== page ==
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As the U.S. celebrates Thanksgiving, it is a good time to review Bitcoin

Late November is celebrated in the United States as Thanksgiving, a federal holiday and time for family get togethers. It is also celebrated on different days in other parts of the world, primarily as an after-harvest feasting day, but Bitcoin has also had an attachment to the month, as well. In 2017, families across the world gave thanks to Bitcoin and their newfound wealth. No sooner had gratitude been expressed, then Bitcoin went on a tear and doubled in value in a month, setting a new all-time-high of nearly $20,000.

November of 2019 has not been that friendly to the world’s favorite digital asset, but after eight bleak days of decline, Bitcoin has been resurrected by the fates or by bulls, who finally decided to show up on cue for the holiday festivities. BTC has risen, if rising a few hundred dollars over $7,000 can be said to achieve that statement. It is now coasting along at $7,440, plus or minus $100, better than $6,500 where it had been days ago.

At occasions like this one, it is time to take stock of where we are, what we should be grateful for, and what might lie ahead. When NewsBTC looked back over the historical record, it found: “Bitcoin’s very first thanksgiving the crypto asset was valued at roughly a quarter, making it incredible to think that someday it could be worth a quarter of a million dollars per BTC. From the first Thanksgiving to Thanksgiving 2011, the crypto asset gained 757%, growing to $2.40. From 2011 to 2012, the leading crypto asset by market cap had another massive gain, of 412%, taking its price to $12.30.”

It is amazing to think that in just five short years, Bitcoin would deliver in excess of a “1,600X” multiple. It is no wonder that the investing world was taken by storm or that 2017 became a year of manic speculation, as “FOMO” reigned supreme. The following year brought us Crypto Winter and, to a degree, “sanity” back to the market. But, as Bitcoin has demonstrated on several occasions, it is not only a volatile asset, but a resilient one, as well. It bottomed at $3,130, and today, once again, it sits on $7,440.

What does the future hold in store for Bitcoin? A decade is actually a very short period of time for a new asset class. Valuation criteria has yet to be fixed upon, other than to say that investor sentiment drives value, and the prevailing narrative drives investor sentiment. Per analysts at CoinDesk: “Some analysts argue the nascent market has a long way to go before reaching maturity, as seen in traditional markets, where smoothed volatility and liquidity are important factors. While others imply scarcity inherent in its algorithm is the main factor for bitcoin’s perceived value, now and in the future.”

Other popular analysts like Alex Kruger have said that they believe BTC will eventually settle down in a relatively wide price range, more or less like other commodities. Kruger’s actual words are more direct: “Bitcoin will be something that settles into a range in real terms, still trends in nominal terms due to inflation, as most commodities do.”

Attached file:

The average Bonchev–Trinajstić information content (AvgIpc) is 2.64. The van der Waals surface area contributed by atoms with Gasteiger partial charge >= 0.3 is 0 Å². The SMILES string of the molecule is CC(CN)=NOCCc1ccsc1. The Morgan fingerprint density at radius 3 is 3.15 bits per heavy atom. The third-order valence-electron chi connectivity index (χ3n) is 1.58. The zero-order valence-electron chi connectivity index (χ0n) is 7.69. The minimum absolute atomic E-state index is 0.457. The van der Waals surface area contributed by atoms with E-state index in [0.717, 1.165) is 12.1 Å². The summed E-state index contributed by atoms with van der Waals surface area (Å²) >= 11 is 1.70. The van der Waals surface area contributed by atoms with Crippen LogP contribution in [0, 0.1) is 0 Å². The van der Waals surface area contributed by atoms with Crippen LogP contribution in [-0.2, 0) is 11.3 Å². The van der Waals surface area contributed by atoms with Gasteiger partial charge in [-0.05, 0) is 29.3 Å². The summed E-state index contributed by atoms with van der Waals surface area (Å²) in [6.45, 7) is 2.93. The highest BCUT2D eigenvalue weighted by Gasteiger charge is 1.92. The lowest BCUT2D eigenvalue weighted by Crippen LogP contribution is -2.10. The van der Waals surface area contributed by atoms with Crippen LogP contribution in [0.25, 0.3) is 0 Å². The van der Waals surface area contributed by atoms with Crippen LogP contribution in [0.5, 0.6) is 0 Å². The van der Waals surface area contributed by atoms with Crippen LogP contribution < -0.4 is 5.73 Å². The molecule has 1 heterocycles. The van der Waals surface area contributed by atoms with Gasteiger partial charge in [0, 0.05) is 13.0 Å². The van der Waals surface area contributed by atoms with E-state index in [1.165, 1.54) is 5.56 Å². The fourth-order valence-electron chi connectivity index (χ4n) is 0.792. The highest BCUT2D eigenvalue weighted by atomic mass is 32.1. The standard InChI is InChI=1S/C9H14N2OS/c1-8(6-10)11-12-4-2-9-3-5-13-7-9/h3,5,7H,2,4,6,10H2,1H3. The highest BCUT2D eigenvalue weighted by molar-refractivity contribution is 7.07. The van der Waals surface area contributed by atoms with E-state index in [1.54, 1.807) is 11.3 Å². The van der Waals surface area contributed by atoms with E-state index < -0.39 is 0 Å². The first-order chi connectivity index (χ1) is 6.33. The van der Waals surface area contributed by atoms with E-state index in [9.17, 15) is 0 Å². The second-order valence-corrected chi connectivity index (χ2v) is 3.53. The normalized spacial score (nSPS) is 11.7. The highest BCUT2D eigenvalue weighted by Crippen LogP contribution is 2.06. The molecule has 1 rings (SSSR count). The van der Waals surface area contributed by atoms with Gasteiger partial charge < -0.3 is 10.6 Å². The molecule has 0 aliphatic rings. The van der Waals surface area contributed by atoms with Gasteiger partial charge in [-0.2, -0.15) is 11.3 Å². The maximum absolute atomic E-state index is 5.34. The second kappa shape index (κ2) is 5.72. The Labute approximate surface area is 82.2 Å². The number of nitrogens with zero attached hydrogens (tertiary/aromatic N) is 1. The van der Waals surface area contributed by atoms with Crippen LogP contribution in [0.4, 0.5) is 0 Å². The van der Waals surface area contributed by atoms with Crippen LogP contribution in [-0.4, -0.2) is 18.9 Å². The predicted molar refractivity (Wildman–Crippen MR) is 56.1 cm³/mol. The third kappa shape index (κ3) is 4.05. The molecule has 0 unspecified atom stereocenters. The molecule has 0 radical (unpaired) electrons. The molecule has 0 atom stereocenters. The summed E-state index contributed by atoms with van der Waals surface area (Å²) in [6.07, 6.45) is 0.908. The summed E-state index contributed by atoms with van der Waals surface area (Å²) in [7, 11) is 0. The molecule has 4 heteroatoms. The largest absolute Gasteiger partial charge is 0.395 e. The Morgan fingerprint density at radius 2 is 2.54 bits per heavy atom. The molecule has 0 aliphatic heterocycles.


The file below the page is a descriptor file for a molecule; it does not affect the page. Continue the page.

Under this type of scenario, scarcity tends to drive pricing behavior, and if there is one certainty in Bitcoin’s future, it is that scarcity will grow with time, as halving events take their toll. The other issue regarding BTC is that timing is always up in the air. You may see a big lead up to next May’s halving event, or you may not. You may see an explosion after May in the year that follows, or you may not. No one has been able to pinpoint a price projection with a point in time, an exercise that Tom Lee at Fundstrat has already labeled as “foolish”.

Most analysts concur that Bitcoin has a long way to go to achieve maturity. As Willy Woo, a crypto on-chain analyst and trader, has said: “The price of BTC still had some ways to go in discovering a price ceiling. Anything between a [market capitalization] of $10 trillion to $100 trillion is fair game.” BTC’s market cap today is roughly $135 billion, a far cry from Woo’s guesstimate. If Bitcoin is to rival Gold, it will need to approach Woo’s lower limit, which, if you do the math in today’s terms, would equate to a price point of something in excess of $500,000 per BTC. I think we have a way to go.

For Bitcoin to ascend to those levels, there needs to be much more buy in from institutional investors and from the general public at large, but awareness keeps growing bit by bit with each passing year, as does scarcity. Oliver von Landsberg-Sadie, CEO of BCB Group, a regulated financial services enterprise for digital assets, believes scarcity will always be a factor, but that mainstream adoption is a distant thought. He does add this caveat: “I can tell you with great confidence that global adoption at established brands is growing steadily and purposefully.”

What will another year bring in the Bitcoin eco-sphere? It could be anything or nothing at all. In its previous ten years, only three have resulted in losses. That happens to be a very good track record, and here’s hoping that a year from now, we are celebrating Thanksgiving and giving thanks for another year of stellar performance from Bitcoin.